Mashel Law Recovers $1.55 Million On Behalf Of Whistleblower
Mashel Law successfully obtained a $1,550,000.00 recovery against a New Jersey County (confidentiality agreement prohibits identity of County) on behalf of a whistleblower who claimed she was the victim of a pattern of offensive, intimidating, threatening, and bullying acts in retaliation for reporting to her superiors the conduct of coworkers which she reasonably believed was unlawful or contrary to state public policy. The Plaintiff who brought a lawsuit alleging violation of New Jersey’s Conscientious Employment Protection Act, N.J.S.A. 34:19-1 to -14 (CEPA), claimed she engendered the enmity of coworkers and her superiors by refusing to abide a pervasive "to get along, you go along" culture existing within the County where supervisors were expected not to report unlawful behavior of workers up the chain of command, but instead were expected to sweep it under the rug.
Plaintiff was the antithesis of an unwritten and unspoken "see/hear/speak no evil" County culture, where workers are told to be mindful that "snitches get stitches", and supervisors were expected not to report unlawful behavior up the chain of command; instead, they were expected to sweep malfeasance and nonfeasance under the rug. Rather than be supportive of Plaintiff's efforts to promote an effective and efficient department, her supervisors either condoned or ratified by inaction the unlawful misbehavior of coworkers or chose instead to berate Plaintiff because as one of her supervisors put it, "you don't let things slide."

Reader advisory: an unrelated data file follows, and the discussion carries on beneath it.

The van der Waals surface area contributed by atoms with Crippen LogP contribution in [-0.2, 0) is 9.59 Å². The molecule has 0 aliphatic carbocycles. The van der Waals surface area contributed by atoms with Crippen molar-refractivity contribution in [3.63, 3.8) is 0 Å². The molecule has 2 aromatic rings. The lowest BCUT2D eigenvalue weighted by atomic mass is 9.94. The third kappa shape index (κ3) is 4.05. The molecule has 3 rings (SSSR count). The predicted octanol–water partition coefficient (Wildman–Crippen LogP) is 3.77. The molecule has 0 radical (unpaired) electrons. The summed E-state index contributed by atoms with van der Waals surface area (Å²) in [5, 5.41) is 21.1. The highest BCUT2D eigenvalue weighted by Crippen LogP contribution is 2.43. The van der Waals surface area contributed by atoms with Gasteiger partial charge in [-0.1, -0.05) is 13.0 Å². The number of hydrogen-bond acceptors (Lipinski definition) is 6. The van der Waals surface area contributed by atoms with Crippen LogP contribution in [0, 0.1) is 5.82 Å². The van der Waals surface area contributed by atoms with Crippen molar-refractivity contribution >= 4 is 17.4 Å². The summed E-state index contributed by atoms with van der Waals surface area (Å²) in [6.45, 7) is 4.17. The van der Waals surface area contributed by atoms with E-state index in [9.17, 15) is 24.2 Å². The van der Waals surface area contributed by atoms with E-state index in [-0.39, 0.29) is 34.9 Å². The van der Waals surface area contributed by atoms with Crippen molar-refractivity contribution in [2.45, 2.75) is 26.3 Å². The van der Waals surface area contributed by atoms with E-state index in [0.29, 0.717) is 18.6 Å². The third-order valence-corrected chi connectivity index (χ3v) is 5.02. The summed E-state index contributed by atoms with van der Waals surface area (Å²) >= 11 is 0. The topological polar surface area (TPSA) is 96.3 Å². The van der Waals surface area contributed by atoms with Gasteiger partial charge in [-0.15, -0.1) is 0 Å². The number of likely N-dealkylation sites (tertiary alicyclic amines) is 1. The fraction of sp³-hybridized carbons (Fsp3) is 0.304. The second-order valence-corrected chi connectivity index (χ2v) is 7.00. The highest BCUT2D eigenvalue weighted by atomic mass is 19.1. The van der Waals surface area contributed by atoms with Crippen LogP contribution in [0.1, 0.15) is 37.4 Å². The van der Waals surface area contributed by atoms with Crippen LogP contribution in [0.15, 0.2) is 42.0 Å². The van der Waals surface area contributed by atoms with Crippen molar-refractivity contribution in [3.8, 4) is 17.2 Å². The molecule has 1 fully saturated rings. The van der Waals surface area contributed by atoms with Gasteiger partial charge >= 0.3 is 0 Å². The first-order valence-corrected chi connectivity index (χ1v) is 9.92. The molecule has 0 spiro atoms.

CEPA makes it "unlawful for an employer to retaliate against an employee who ‘report[s] illegal or unethical workplace activities." Donelson v. DuPont Chambers Works, 206 N.J. 243, 256-57 (2011) (quoting Dzwonar v. McDevitt, 177 N.J. at 462)). CEPA protects equally those who are discharged, who suffer a retaliatory hostile work environment, who suffer psychiatric distress forcing early retirement, and even those currently employed by the retaliating company who were retaliated against in some fashion for their whistleblowing actions. This si because under CEPA, any retaliatory action on the part of the employer is a violation and therefore recoverable if the action(s) has proximately caused the injury to the employee. Donelson, 206 N.J.at 249 (referencing N.J.S.A. 34:19-5).
Here, the retaliatory harassment and unrelenting vilification Plaintiff experienced on the job eventually broke her down both mentally and emotionally, and vocationally disabled her. According to Stephan T. Mashel, what made this case particularly challenging, and the recovery achieved so exceptional, was the fact the Plaintiff had never been disciplined by the County and in fact had received positive written performance appraisals at the time she became disabled.
Do not hesitate to call the attorneys at Mashel Law (732) 536-6161 or fill out the contact form on this page for immediate help if your employer retaliates against you for disclosing, reporting, or refusing to engage in activity that you reasonably believe is unlawful, fraudulent, or contrary to public policy. At Mashel Law, located in Marlboro, New Jersey, we are dedicated to protecting the rights of employees.